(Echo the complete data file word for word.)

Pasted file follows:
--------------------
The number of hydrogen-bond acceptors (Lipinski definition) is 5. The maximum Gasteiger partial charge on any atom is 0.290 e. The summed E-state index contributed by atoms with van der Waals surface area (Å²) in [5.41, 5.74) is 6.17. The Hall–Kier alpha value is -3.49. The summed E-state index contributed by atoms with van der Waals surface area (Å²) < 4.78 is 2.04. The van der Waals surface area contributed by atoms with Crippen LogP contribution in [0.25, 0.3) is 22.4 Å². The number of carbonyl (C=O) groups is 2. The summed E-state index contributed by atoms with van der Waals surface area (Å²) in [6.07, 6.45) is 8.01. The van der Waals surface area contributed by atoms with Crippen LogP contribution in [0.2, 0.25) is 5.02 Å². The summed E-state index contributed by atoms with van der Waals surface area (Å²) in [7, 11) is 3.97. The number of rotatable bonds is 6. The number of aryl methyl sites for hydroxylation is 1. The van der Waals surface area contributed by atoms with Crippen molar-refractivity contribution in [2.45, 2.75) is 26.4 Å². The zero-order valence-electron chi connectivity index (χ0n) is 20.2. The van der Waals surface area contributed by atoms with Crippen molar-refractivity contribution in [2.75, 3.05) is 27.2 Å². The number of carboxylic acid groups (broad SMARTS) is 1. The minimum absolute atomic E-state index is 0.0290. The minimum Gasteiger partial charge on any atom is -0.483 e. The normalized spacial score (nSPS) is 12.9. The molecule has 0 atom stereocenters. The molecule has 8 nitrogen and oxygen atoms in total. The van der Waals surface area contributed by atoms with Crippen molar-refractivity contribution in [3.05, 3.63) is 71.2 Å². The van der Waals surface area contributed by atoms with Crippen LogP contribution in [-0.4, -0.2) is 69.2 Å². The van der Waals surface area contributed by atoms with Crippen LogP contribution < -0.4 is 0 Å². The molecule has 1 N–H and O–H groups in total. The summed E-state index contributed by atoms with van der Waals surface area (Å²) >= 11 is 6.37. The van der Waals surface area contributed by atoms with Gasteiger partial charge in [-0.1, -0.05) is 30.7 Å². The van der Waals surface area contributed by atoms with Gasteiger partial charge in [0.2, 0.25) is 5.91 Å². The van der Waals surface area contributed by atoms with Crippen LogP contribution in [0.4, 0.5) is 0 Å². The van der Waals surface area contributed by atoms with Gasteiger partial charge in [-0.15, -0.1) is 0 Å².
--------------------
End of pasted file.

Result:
The number of hydrogen-bond acceptors (Lipinski definition) is 5. The maximum Gasteiger partial charge on any atom is 0.290 e. The summed E-state index contributed by atoms with van der Waals surface area (Å²) in [5.41, 5.74) is 6.17. The Hall–Kier alpha value is -3.49. The summed E-state index contributed by atoms with van der Waals surface area (Å²) < 4.78 is 2.04. The van der Waals surface area contributed by atoms with Crippen LogP contribution in [0.25, 0.3) is 22.4 Å². The number of carbonyl (C=O) groups is 2. The summed E-state index contributed by atoms with van der Waals surface area (Å²) in [6.07, 6.45) is 8.01. The van der Waals surface area contributed by atoms with Crippen LogP contribution in [0.2, 0.25) is 5.02 Å². The summed E-state index contributed by atoms with van der Waals surface area (Å²) in [7, 11) is 3.97. The number of rotatable bonds is 6. The number of aryl methyl sites for hydroxylation is 1. The van der Waals surface area contributed by atoms with Crippen molar-refractivity contribution in [2.45, 2.75) is 26.4 Å². The zero-order valence-electron chi connectivity index (χ0n) is 20.2. The van der Waals surface area contributed by atoms with Crippen molar-refractivity contribution in [2.75, 3.05) is 27.2 Å². The number of carboxylic acid groups (broad SMARTS) is 1. The minimum absolute atomic E-state index is 0.0290. The minimum Gasteiger partial charge on any atom is -0.483 e. The normalized spacial score (nSPS) is 12.9. The molecule has 0 atom stereocenters. The molecule has 8 nitrogen and oxygen atoms in total. The van der Waals surface area contributed by atoms with Crippen molar-refractivity contribution in [3.05, 3.63) is 71.2 Å². The van der Waals surface area contributed by atoms with Crippen LogP contribution in [-0.4, -0.2) is 69.2 Å². The van der Waals surface area contributed by atoms with Crippen LogP contribution < -0.4 is 0 Å². The molecule has 1 N–H and O–H groups in total. The summed E-state index contributed by atoms with van der Waals surface area (Å²) >= 11 is 6.37. The van der Waals surface area contributed by atoms with Gasteiger partial charge in [-0.1, -0.05) is 30.7 Å². The van der Waals surface area contributed by atoms with Gasteiger partial charge in [0.2, 0.25) is 5.91 Å². The van der Waals surface area contributed by atoms with Crippen LogP contribution in [0.4, 0.5) is 0 Å². The van der Waals surface area contributed by atoms with Gasteiger partial charge in [-0.15, -0.1) is 0 Å².